Nationals to pay full stipend
WASHINGTON — The Nationals changed course and told their minor leaguers on Monday they will receive their full weekly stipends of $400 at least through June after Washington reliever Sean Doolittle tweeted that the team’s major league players would cover a planned cut in those payments. Doolittle wrote on Twitter that Nationals major leaguers held a video conference call after The Athletic reported Sunday the club would be releasing more than two dozen minor league players and reducing stipends for players in the minors from $400 to $300 per week. A text message sent by the Nationals to players in the minors and forwarded Monday to The Associated Press reads: “Upon further internal discussion, you will receive your full stipend of $400 per week through the month of June. We will consider future payments on a month to month basis. Thank you!” It’s not unusual for big league teams to release minor leaguers at this time of year, although not normally this many. More than 400 young players have been cut with the minor league season in doubt amid the COVID-19 outbreak.
LSU to play Grambling, Southern
BATON ROUGE, La. — Defending national champion LSU has for the first time scheduled football games with Southern and Grambling State, LSU athletic director Scott Woodward announced on Monday. Both games involving the historically black Louisiana schools will be played in LSU’s Tiger Stadium, with Southern visiting on Sept. 10, 2022 and Grambling visiting on Sept. 9, 2023. LSU first started playing football in 1894, while Southern football dates back to 1916 and Grambling to 1928. The main campuses for Southern and LSU are both in Baton Rouge, about 10 miles apart. Grambling, a program made famous by the late coach Eddie Robinson, is north Louisiana. Grambling and Southern, who are fierce rivals, are rich in tradition and have been among the most dominant programs in the history of the Southwestern Athletic Conference — an FCS-level league comprised of historically black colleges and universities. Grambling has won 26 SWAC titles and 15 black college football national championships. Southern has won the SWAC 19 times and claimed 11 black college football national titles.
Clemson WR out for the year
Clemson receiver Justyn Ross, considered a first-round NFL draft pick next spring, will miss the upcoming college season due to a spinal condition uncovered after he was hurt at practice in March. Tigers coach Dabo Swinney said Ross will have surgery on Friday because of a congenital fusion of vertebrae he has had since birth. Ross also has a bulging disc. The condition was found after Ross apparently hurt his shoulder during a spring practice session before workouts were shut down due to the coronavirus pandemic. Ross is a 6-foot-4, 205-pound sophomore from Phenix City, Alabama, who led the Tigers with 66 catches a year ago.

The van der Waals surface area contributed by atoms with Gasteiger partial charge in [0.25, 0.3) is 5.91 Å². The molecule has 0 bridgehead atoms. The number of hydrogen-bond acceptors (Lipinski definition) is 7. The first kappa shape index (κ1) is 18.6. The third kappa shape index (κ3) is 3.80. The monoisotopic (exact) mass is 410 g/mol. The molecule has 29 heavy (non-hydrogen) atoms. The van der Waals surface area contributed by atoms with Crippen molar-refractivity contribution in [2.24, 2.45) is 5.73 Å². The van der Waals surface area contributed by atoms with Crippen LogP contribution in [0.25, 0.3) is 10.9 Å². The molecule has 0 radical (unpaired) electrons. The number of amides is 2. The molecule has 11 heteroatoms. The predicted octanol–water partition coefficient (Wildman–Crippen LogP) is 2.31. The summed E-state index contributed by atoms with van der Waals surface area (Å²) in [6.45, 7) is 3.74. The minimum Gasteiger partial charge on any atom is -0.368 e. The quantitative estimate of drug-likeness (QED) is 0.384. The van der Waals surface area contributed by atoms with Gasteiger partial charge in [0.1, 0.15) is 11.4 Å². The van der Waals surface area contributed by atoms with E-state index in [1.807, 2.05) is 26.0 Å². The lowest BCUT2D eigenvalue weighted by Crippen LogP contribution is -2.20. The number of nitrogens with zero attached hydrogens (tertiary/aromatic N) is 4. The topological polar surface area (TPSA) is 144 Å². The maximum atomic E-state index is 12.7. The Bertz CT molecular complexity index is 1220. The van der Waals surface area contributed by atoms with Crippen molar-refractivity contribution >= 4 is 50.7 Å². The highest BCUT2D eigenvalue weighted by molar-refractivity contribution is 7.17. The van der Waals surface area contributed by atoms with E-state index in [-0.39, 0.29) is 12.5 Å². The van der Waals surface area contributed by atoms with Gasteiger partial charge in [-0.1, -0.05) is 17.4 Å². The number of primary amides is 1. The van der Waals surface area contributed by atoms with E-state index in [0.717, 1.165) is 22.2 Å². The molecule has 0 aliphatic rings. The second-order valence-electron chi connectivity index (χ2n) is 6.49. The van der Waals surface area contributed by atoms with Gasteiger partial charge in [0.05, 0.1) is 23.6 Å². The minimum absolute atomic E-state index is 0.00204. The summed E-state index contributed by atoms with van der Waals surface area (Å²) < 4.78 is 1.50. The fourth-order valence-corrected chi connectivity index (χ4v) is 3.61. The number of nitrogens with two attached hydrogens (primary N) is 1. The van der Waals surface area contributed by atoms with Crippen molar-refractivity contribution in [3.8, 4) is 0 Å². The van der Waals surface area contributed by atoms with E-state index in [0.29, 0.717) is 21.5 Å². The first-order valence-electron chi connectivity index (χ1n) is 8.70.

Hall of Fame boxer Cooke dies
DALLAS — Curtis Cokes, the Hall of Fame welterweight who became Dallas’ first world champion in 1966, has died. He was 82. Erwin “Sparky” Sparks, Cokes’ partner at the Home of Champions gym, told The Dallas Morning News that Cokes died Friday after a week in hospice. Cokes took the World Boxing Association welterweight title in 1966 belt with a unanimous decision over Manny Gonzalez in New Orleans and added the World Boxing Council crown three months later with a unanimous decision over Jean Josselin at Dallas’ Memorial Auditorium. Cokes lost the titles to Jose Napoles in 1969 at the Forum outside Los Angeles, and dropped a rematch soon after in Mexico City. Inducted into the International Boxing Hall of Fame in 2003, the 5-foot-8 Cokes fought 80 times from 1958 to 1972, finishing 62-14-4 with 30 knockouts. He later trained fighters at his gym.
Broadcaster used image of Hitler